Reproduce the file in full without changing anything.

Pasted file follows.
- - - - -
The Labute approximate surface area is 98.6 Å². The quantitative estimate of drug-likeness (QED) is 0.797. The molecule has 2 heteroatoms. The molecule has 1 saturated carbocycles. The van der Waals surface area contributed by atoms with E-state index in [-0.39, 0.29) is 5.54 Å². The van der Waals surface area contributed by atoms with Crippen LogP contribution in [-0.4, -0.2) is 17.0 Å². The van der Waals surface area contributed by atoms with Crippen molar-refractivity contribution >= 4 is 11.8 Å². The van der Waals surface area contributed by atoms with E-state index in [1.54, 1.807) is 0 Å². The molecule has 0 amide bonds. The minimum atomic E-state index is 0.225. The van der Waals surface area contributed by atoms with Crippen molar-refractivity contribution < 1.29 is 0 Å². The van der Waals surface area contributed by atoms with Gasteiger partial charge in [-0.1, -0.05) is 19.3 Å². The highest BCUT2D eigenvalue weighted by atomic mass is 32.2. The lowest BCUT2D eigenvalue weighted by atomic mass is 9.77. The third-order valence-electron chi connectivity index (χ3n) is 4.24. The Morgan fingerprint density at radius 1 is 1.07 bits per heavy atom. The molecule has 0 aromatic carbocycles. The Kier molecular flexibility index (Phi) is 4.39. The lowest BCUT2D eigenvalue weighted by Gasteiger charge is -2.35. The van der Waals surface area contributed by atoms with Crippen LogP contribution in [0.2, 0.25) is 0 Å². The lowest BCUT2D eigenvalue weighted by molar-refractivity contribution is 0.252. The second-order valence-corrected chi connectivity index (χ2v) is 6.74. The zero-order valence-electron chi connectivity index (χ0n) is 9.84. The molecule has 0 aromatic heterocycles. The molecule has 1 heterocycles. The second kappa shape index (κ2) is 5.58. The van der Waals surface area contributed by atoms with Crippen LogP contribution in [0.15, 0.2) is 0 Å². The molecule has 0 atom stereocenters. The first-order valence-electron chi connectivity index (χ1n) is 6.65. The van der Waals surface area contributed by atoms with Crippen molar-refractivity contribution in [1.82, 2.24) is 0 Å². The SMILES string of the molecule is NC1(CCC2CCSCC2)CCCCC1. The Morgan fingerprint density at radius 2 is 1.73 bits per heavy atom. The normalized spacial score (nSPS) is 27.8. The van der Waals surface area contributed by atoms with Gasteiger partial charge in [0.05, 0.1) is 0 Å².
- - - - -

The Labute approximate surface area is 98.6 Å². The quantitative estimate of drug-likeness (QED) is 0.797. The molecule has 2 heteroatoms. The molecule has 1 saturated carbocycles. The van der Waals surface area contributed by atoms with E-state index in [-0.39, 0.29) is 5.54 Å². The van der Waals surface area contributed by atoms with Crippen LogP contribution in [-0.4, -0.2) is 17.0 Å². The van der Waals surface area contributed by atoms with Crippen molar-refractivity contribution >= 4 is 11.8 Å². The van der Waals surface area contributed by atoms with E-state index in [1.54, 1.807) is 0 Å². The molecule has 0 amide bonds. The minimum atomic E-state index is 0.225. The van der Waals surface area contributed by atoms with Crippen molar-refractivity contribution < 1.29 is 0 Å². The van der Waals surface area contributed by atoms with Gasteiger partial charge in [-0.1, -0.05) is 19.3 Å². The highest BCUT2D eigenvalue weighted by atomic mass is 32.2. The lowest BCUT2D eigenvalue weighted by atomic mass is 9.77. The third-order valence-electron chi connectivity index (χ3n) is 4.24. The Morgan fingerprint density at radius 1 is 1.07 bits per heavy atom. The molecule has 0 aromatic carbocycles. The Kier molecular flexibility index (Phi) is 4.39. The lowest BCUT2D eigenvalue weighted by Gasteiger charge is -2.35. The van der Waals surface area contributed by atoms with Crippen LogP contribution in [0.2, 0.25) is 0 Å². The lowest BCUT2D eigenvalue weighted by molar-refractivity contribution is 0.252. The second-order valence-corrected chi connectivity index (χ2v) is 6.74. The zero-order valence-electron chi connectivity index (χ0n) is 9.84. The molecule has 0 aromatic heterocycles. The molecule has 1 heterocycles. The second kappa shape index (κ2) is 5.58. The van der Waals surface area contributed by atoms with Crippen LogP contribution in [0.15, 0.2) is 0 Å². The molecule has 0 atom stereocenters. The first-order valence-electron chi connectivity index (χ1n) is 6.65. The van der Waals surface area contributed by atoms with Crippen molar-refractivity contribution in [1.82, 2.24) is 0 Å². The SMILES string of the molecule is NC1(CCC2CCSCC2)CCCCC1. The Morgan fingerprint density at radius 2 is 1.73 bits per heavy atom. The normalized spacial score (nSPS) is 27.8. The van der Waals surface area contributed by atoms with Gasteiger partial charge in [0.05, 0.1) is 0 Å².